Late in 2019, the International Energy Agency (IEA) forecasted ‘breathtaking’ growth in commercial solar. At that time, PV Magazine even believed the IEA under-estimated the growth potential of commercial solar.
Energy industry observers note through the uncertainty of the 2020 pandemic, commercial solar continues to offer business cheaper energy. Commercial solar can help businesses reduce their costs whilst economic pressures are high.
Innovative models in commercial and industrial (C&I) solar are helping businesses save on electricity costs and reduce carbon emissions. Solpod enables more businesses to benefit from rooftop solar through its rentable, relocatable solar solution.
Whilst the domestic rooftop solar market has matured in Australia, C&I rooftop solar is only starting to realise its potential. This means that at this current time of economic uncertainty, commercial solar can play a material role in boosting jobs recovery.
Innovation in technology, policy and finance is helping to unlock solar’s potential to be a key player in the renewable energy economy. A project installing solar on schools was recently launched in Queensland. The solar on schools program will see solar installed at 580 schools.
Reporting to PV Magazine about the project, Education Minister Grace Grace said: “Already almost 32,000 solar panels, pumping out 11 megawatts of power, have been installed providing significant gains to those schools that have received installations to date – with tens of thousands more to come.”
“It is also helping to support valuable jobs in the renewables industry across the state during this COVID-19 pandemic,” Ms Grace said. PV Magazine reported that over the lifetime of this project, 550 jobs will be created.
The renewable energy sector currently employs 25,000 people, with this figure expected to almost double in 5 years, according to the Clean Energy Council.
Innovation is driving the growth in commercial solar. Finding a solution to help more businesses access solar, was a key driver in the establishment of Solpod. James Larratt, CEO of Solpod, reports that: “Despite being cheaper than the grid, most businesses choose not to adopt rooftop solar.”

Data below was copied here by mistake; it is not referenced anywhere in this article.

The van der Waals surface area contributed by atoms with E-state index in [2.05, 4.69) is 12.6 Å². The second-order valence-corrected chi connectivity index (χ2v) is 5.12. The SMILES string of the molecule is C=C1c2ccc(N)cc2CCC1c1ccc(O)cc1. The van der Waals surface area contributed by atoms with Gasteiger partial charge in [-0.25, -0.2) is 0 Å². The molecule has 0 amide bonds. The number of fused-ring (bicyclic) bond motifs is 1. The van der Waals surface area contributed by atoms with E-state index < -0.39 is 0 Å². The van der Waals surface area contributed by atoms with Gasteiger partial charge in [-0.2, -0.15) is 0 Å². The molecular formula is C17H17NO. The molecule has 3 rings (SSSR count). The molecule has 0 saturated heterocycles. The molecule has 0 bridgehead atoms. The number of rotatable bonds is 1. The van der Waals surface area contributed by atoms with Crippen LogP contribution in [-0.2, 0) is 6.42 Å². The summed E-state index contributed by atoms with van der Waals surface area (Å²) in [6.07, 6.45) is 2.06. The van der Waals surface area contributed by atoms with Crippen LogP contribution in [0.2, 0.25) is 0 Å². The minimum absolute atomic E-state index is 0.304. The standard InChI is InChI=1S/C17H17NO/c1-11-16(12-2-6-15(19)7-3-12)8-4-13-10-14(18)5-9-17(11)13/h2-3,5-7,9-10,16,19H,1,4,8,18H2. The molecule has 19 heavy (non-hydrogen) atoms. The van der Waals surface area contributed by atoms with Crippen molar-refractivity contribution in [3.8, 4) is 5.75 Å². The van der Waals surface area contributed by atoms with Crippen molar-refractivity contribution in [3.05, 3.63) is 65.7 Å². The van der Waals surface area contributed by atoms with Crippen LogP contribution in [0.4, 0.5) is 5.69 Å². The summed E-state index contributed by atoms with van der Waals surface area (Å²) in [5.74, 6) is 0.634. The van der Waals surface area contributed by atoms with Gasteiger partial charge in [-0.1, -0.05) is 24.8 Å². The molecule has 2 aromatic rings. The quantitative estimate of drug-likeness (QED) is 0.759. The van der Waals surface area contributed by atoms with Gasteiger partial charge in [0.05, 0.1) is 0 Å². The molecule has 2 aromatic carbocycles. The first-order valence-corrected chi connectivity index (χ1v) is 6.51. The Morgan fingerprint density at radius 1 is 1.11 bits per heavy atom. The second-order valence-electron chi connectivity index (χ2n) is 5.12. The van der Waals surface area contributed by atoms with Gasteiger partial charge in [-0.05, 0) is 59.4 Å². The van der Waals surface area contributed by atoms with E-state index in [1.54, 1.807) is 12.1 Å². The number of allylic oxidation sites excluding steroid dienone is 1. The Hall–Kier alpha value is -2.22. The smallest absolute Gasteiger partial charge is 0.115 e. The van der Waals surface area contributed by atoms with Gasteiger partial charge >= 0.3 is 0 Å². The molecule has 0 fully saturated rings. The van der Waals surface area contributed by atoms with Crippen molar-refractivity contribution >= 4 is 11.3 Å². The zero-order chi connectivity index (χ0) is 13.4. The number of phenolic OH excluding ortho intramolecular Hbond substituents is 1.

Whilst rooftop solar may be cheaper than the grid, this assumes a 15-20 year operating period of the solar system. This is too long a time frame for many customers to consider solar:
- Businesses renting may have less than 5 years committed to the site.
- Landlords are concerned that solar arrays would not be valued by a new tenant or when selling the property.
Solpod developed an innovative solar product that removed the barriers faced by businesses in adopting rooftop solar. Solpod developed the world’s first redeployable rooftop solar system. Being relocatable means Solpods are available through short-term leases. Businesses can save with Solpod’s solar products, with a commitment starting from only one year.
Solpods are 10 solar PV panels prefabricated into ‘pods’, that are efficient to install. Solpod’s solar arrays do not penetrate the roof sheet when secured to the roof. The Solpods remove with ease, available for redeployment at another site. Solpods can be leased from one to five years, suitable for commercial landlords or tenants who have short property planning cycles.
Businesses can benefit from new innovations in solar that are now available. Solpod’s solar solution, considered by many to be ‘game-changing’ for C&I solar, can help businesses reduce their power bills and meet sustainability goals.
Larratt says: “Australian businesses have been watching the progress of solar and readying themselves to benefit from cheaper, sustainable energy. We are now at that point.”
Solpod’s solar pods are prefabricated in a factory in Dandenong, Melbourne, an area well regarded for its local manufacturing. Solpod’s solar mounting solution is fully Australian made and manufactured.